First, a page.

In considering what the previous authors in this symposium have brought out regarding the relations between psychiatry and the law, I cannot help thinking about the definitions of a philosopher and a theologian given to me by a person who was both. He said the philosopher spends his professional life in a dark room looking for a black cat that is not there. The theologian does the same thing, but he finds the cat. Sometimes the search for a way to engage both psychiatrists and lawyers in a collaborative effort to reduce dangerous conduct by individuals can seem quite similar.
My own introduction to psychiatry occurred as a result of a dangerous student's remaining at large in a college community, despite clear evidence that he was far from well adjusted. This student always ran from one class to another during the period when his propensity for violence was developing. He had unusual diet practices, not in themselves significant, such as eating apple sandwiches (strange at that time but, I am told, not so now). He had few friends. He gave earnest lectures on the dangers of Communism, charging 25¢ admission. Then he bought a pistol and ammunition and showed them to a few other persons. This was reported to the dean of students, who remarked that boys and such instruments went well together. One night the youth took his gun to the room of another student and said, "Smith, I am going to shoot you." With considerable presence of mind. Smith replied, "I don't have time tonight; I have an exam in the morning. Come back tomorrow night, and I can accommodate you." He left, but the next day he killed one student, wounded another, and then killed himself. Smith left college.
During the ensuing investigation, it became painfully obvious that the awareness of what constituted potentially dangerous behavior was regrettably low among both college officials and students. I was sent to the Austen Riggs Foundation at Stockbridge, Massachusetts, for six months to see if I could determine why students would act that way. I am still trying.
A few years ago I participated in an attempt to develop an Institute of Justice. This was a proposed organization that had the backing of the Chief Justice of the Supreme Court, the president of the American Bar Association, presidents of various colleges, chiefs of police, and many others. At that time we were encouraged to believe that some of the problems under discussion here could be solved.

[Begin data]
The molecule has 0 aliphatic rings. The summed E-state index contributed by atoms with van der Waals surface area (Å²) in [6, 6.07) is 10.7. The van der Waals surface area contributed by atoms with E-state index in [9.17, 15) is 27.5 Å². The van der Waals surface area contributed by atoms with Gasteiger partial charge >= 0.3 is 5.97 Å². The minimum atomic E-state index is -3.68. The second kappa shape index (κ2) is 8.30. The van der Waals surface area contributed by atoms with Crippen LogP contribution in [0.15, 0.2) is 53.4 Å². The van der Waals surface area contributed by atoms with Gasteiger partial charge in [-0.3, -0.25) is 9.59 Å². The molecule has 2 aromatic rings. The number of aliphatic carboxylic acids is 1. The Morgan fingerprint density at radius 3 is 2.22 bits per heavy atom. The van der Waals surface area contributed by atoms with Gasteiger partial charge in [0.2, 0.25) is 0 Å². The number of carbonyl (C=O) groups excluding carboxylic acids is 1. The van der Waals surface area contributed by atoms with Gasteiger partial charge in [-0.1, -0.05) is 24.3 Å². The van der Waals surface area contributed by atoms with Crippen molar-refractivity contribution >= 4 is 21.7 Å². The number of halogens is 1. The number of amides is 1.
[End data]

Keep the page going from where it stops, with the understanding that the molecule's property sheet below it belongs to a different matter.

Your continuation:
That stimulated my already strong interest in forensic psychiatry. And if we have not found all the answers to the problems that we thought we would - as the authors of the previous articles in this issue of Psychiatric Annals have made clear - we at least have a better understanding of some of the problems.
And the problems are severe. One of my colleagues became the physician in a state correctional system a few years ago. After he had been on the job a few months, he realized that it was a unique experience: he had never before been asked to work in a system where there seemed to be almost a deliberate attempt to furnish the patients the poorest possible medical care. His conclusion was the same as that arrived at by many of the people in the Institute of Justice meetings: We are acting as if we knew nothing at all about people who are in distress.
When I chose the topic of dangerousness for this presentation, I did not realize what a task I was setting for myself. While it is a very important subject, it is an ambiguous one; its meaning changes constantly, depending on what kinds of circumstances are being considered. It may involve potential for harm to others or to oneself. It can be direct (physical force) or indirect (not following safety principles, medical advice, or other rational courses of action). I plan to concentrate here on the potential for harm to self or others by persons who are considered to be mentally ill.
The more I considered the problem, however, the more I became concerned that we are perhaps using the wrong subjects in our attempt to determine individual potential for violence. Are the mentally ill likely to be any more dangerous than angry, bitter, disillusioned, or disappointed persons? We have good evidence to suggest that the mentally ill are perhaps less dangerous than so-called normal peopel. When one reflects on the rise of violence in this and many other countries during the past two decades, it becomes apparent that the great majority of capital crimes, serious assaults, and crimes against property are committed by persons who are not thought to be mentally ill.
To add still another dimension to the total problem of violence, which is essentially synonymous with dangerousness, we now have highly organized programs of instruction in methods of exerting violence. Even though they were originally designed as entertainment, the television programs, movies, and plays featuring violence and lack of personal standards serve well to educate the public, particularly children, in how to commit crimes. It is encouraging that countermoves against this education in violence are now being organized, with some degree of support but not yet enough by the general public.